I’m making an attempt to read at least one book per month from my TBR pile, which keeps growing, like an alien fungus, in the recesses of my cupboard. I hide my book stash in there, because I’m embarrassed to own up to the number of books I have bought (no wonder I’m always broke) and the number of books I haven’t yet read. Anyway, here are a couple of reviews generated from my recent foray into the depths of the cupboard:
THE JOB …by Irene Dischke : a short little book, (151 pages ) a curious story about a Kurdish assassin contracted to kill the family of a Turkish businessman living in New York City. A brilliant portrait of a vain and egotistical man; back in Istanbul he owns 32 pairs of shoes, and – the hitman – he’s quite a dandy, preoccupied with growing his moustache in specific styles and shapes; back in Istanbul he wears bespoke suits. Gradually he morphs into someone else entirely by the end of the tale. Certainly not r.o.t.m.*; an unusual story of a hit gone wrong – depending on your perspective. Great insight into the psychology of Kurdish men. Based on this book, I hope I never meet one.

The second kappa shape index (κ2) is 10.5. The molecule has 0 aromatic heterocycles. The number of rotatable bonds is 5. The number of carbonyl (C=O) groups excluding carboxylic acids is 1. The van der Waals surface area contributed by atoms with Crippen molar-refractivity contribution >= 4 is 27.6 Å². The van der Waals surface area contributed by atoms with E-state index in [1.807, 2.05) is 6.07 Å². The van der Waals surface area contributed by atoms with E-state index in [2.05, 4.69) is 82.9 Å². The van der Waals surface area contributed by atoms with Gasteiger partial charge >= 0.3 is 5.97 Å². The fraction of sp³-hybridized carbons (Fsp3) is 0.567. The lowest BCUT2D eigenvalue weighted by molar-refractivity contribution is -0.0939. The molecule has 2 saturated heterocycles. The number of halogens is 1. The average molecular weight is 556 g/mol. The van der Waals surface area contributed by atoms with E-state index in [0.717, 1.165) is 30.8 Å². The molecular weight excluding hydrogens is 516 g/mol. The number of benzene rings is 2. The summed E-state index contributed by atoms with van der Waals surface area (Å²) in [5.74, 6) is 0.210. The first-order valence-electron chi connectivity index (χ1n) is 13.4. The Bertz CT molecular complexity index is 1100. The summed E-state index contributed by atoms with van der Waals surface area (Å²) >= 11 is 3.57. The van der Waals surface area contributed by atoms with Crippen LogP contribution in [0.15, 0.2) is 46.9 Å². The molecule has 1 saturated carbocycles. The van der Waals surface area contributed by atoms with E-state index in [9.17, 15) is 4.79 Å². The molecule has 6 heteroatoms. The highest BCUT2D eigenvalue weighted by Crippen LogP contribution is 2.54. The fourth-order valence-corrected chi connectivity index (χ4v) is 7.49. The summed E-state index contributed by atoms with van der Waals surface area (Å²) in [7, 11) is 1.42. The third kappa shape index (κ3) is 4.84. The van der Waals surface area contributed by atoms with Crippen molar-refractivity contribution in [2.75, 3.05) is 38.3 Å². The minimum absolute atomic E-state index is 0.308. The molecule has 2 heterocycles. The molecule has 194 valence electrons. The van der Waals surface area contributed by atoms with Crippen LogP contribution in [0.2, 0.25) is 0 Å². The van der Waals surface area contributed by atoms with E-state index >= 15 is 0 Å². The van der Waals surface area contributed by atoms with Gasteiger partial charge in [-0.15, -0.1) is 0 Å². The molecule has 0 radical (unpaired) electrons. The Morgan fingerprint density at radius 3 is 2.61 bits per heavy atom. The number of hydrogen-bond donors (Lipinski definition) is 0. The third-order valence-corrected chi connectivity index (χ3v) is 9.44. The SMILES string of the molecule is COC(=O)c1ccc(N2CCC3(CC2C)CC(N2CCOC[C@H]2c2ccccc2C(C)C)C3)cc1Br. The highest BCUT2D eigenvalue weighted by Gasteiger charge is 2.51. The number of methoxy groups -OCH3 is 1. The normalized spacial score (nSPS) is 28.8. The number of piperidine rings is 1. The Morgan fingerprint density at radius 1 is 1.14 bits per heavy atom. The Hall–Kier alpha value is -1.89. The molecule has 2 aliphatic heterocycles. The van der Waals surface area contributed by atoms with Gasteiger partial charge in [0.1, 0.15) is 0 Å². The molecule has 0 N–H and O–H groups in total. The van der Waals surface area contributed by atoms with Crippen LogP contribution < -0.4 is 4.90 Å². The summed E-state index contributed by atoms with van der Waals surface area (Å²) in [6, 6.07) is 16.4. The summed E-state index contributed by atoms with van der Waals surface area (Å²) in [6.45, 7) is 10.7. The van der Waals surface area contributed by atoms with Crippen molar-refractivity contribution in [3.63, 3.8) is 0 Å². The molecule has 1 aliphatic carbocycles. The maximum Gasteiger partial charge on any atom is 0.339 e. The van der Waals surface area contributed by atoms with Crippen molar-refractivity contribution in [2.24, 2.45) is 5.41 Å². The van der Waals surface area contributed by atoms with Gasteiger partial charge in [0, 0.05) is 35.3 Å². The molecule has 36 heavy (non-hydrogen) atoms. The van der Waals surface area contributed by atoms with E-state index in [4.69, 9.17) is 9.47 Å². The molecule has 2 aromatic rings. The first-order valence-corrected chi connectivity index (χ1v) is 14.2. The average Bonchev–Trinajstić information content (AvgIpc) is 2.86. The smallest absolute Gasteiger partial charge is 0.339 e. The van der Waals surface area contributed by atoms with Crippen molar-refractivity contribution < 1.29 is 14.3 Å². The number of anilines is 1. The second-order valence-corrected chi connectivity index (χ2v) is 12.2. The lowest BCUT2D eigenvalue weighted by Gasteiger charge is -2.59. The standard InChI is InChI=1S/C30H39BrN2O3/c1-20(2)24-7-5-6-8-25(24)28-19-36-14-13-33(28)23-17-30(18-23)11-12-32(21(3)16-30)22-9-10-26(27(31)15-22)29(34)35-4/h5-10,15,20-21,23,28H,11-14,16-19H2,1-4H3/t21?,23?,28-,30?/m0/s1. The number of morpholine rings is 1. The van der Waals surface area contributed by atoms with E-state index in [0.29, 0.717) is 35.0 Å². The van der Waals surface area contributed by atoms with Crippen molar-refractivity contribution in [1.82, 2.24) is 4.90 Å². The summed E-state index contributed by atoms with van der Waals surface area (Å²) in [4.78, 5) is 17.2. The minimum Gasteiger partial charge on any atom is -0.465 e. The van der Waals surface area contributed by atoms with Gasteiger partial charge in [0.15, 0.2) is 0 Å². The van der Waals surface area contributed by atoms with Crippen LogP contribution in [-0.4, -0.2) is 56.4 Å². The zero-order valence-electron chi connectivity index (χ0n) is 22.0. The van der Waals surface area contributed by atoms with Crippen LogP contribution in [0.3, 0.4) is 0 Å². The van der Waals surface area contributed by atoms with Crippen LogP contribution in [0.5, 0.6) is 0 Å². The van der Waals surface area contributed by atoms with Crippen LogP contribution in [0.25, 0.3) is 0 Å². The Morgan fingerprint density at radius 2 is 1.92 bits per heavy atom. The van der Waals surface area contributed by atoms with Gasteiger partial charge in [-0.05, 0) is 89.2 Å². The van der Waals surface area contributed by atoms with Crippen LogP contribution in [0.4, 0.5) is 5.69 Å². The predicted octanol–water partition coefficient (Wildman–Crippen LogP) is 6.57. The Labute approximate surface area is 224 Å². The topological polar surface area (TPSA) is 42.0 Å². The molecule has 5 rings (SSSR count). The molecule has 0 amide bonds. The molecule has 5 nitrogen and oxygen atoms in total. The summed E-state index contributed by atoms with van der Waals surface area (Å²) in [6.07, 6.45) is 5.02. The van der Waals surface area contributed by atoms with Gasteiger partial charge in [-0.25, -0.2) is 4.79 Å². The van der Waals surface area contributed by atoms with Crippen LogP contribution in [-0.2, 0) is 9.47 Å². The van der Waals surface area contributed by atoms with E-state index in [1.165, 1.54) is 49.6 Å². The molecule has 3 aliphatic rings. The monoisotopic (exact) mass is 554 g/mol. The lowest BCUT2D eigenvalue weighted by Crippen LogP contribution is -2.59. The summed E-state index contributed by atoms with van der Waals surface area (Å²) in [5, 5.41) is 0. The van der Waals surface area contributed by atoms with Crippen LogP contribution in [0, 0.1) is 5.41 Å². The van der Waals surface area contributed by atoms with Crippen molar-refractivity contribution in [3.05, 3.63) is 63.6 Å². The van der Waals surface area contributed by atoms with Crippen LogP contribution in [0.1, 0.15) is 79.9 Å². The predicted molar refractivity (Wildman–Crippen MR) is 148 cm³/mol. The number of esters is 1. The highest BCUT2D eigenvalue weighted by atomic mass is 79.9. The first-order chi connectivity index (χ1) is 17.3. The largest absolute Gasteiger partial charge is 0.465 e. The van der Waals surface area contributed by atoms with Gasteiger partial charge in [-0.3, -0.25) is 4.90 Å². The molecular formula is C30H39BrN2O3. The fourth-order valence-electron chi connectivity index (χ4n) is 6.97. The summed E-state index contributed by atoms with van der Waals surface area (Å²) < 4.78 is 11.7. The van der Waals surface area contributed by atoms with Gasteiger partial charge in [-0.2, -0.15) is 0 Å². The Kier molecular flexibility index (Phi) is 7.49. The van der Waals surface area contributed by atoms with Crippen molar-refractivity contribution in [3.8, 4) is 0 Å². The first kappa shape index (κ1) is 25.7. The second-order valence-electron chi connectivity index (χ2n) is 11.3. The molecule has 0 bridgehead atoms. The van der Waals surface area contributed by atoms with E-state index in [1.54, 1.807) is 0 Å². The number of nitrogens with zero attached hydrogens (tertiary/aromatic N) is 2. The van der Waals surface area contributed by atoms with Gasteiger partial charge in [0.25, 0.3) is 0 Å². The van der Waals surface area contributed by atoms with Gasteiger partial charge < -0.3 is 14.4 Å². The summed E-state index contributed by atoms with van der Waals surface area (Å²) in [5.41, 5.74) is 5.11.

*r.o.t.m. = run of the mill
THE LAST SONG OF DUSK – Siddharth Dhanvant Shangvi. I bought this book on a closing down sale when Bargain Books Parklands moved their store – I can’t resist a bargain, and I enjoy Indian novels. The blurb on the back cover was wildly over-stated – no way can this debut novel be compared to Salman Rushdie, Kiran Desai or Hari Kunzru’s respective debuts. It’s uneven, swerving between breathless purple passages to a cosmically flavoured ending, which is so different in tone and language that I wonder if his editor (or a ghost writer) wrote it? The book won the 2004 Betty Trask Prize. All I can say is if this novel won the prize, then I’m glad I didn’t have to read the rest of the entries !
Ah well, you win some, and you lose some. As you can see, my TBR pile is full of surprises. Watch this space.